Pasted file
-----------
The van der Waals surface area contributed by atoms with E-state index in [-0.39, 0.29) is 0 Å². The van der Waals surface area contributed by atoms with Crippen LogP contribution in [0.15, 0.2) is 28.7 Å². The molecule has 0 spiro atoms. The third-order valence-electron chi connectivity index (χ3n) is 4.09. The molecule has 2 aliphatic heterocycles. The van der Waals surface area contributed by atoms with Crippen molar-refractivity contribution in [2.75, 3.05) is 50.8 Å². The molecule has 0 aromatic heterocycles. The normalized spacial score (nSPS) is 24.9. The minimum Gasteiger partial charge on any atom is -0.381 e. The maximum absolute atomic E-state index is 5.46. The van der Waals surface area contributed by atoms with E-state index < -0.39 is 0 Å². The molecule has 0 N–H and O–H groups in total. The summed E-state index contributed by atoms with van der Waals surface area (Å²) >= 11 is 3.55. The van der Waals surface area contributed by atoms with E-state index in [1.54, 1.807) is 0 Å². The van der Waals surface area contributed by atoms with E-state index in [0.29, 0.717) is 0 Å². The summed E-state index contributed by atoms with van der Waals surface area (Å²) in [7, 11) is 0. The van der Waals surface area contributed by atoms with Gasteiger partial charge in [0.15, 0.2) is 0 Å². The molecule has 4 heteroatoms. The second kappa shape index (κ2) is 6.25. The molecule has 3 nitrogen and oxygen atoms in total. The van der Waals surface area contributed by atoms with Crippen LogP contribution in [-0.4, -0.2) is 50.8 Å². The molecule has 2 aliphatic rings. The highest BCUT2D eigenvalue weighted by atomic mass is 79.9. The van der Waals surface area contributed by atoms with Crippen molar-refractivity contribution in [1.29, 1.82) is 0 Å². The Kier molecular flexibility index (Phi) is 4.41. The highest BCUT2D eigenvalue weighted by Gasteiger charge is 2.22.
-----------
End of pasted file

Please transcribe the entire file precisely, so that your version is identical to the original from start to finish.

The van der Waals surface area contributed by atoms with E-state index in [-0.39, 0.29) is 0 Å². The van der Waals surface area contributed by atoms with Crippen LogP contribution in [0.15, 0.2) is 28.7 Å². The molecule has 0 spiro atoms. The third-order valence-electron chi connectivity index (χ3n) is 4.09. The molecule has 2 aliphatic heterocycles. The van der Waals surface area contributed by atoms with Crippen molar-refractivity contribution in [2.75, 3.05) is 50.8 Å². The molecule has 0 aromatic heterocycles. The normalized spacial score (nSPS) is 24.9. The minimum Gasteiger partial charge on any atom is -0.381 e. The maximum absolute atomic E-state index is 5.46. The van der Waals surface area contributed by atoms with E-state index < -0.39 is 0 Å². The molecule has 0 N–H and O–H groups in total. The summed E-state index contributed by atoms with van der Waals surface area (Å²) >= 11 is 3.55. The van der Waals surface area contributed by atoms with E-state index in [1.54, 1.807) is 0 Å². The van der Waals surface area contributed by atoms with E-state index in [0.29, 0.717) is 0 Å². The summed E-state index contributed by atoms with van der Waals surface area (Å²) in [7, 11) is 0. The van der Waals surface area contributed by atoms with Gasteiger partial charge in [0.15, 0.2) is 0 Å². The molecule has 4 heteroatoms. The second kappa shape index (κ2) is 6.25. The molecule has 3 nitrogen and oxygen atoms in total. The van der Waals surface area contributed by atoms with Crippen LogP contribution in [-0.4, -0.2) is 50.8 Å². The molecule has 2 aliphatic rings. The highest BCUT2D eigenvalue weighted by atomic mass is 79.9. The van der Waals surface area contributed by atoms with Crippen molar-refractivity contribution in [1.29, 1.82) is 0 Å². The Kier molecular flexibility index (Phi) is 4.41. The highest BCUT2D eigenvalue weighted by Gasteiger charge is 2.22.